Testing the Compressor:
If for any reason the compressor is not pumping sufficient gas, it is obvious that poor performance is the result. This can
be caused by leaky valves. To ascertain whether the valves are leaking, use the following method;
A compound gauge is installed at the suction service valve. Shut off the suction line after having started the compressor.
A hammering sound, coming from the cylinder head, indicates that an excessive amount of oil is being pumped through
the compressor. Oil is incompressible and its presence in the cylinder and passing through the valves is the cause of the
hammering. The valves are designed to stand this abuse. It nevertheless is undesirable because the oil is gradually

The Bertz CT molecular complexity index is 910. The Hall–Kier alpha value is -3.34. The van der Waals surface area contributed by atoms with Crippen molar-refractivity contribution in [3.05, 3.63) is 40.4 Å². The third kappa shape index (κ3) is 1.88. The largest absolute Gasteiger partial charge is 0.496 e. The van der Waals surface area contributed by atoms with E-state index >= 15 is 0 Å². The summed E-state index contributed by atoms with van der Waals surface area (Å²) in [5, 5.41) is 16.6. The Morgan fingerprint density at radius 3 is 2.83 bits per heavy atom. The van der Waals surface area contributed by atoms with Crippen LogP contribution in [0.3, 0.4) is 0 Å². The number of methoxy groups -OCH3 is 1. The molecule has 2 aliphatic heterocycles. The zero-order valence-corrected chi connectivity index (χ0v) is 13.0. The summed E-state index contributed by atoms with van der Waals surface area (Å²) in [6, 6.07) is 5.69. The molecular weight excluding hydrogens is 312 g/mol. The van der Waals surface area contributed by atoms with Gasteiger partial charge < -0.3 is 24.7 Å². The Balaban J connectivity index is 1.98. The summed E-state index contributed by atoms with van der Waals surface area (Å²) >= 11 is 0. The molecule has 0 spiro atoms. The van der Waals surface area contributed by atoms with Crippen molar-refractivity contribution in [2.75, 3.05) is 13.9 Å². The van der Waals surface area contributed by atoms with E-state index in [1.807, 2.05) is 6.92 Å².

being transferred to the condenser and receiver, which means that insufficient oil remains in the crankcase to lubricate the
compressor. As soon as the compressor starts to pump oil, the motor should be shut-off for a short period of time, and
then restarted and stopped until quiet operation of the compressor is secured.
All during this time, the compound gauge should be given careful attention and when the compressor pumps a 24" to 26"
vacuum or more, it is functioning properly. If and when a 24" to 26" vacuum is attained, the motor should be shut off, and
the compound gauge carefully watched. In event the loss of vacuum is pronounced, that is, the back pressure readings
advance to a pressure within a short period of time, kt is a very good indication of a leaky discharge valve.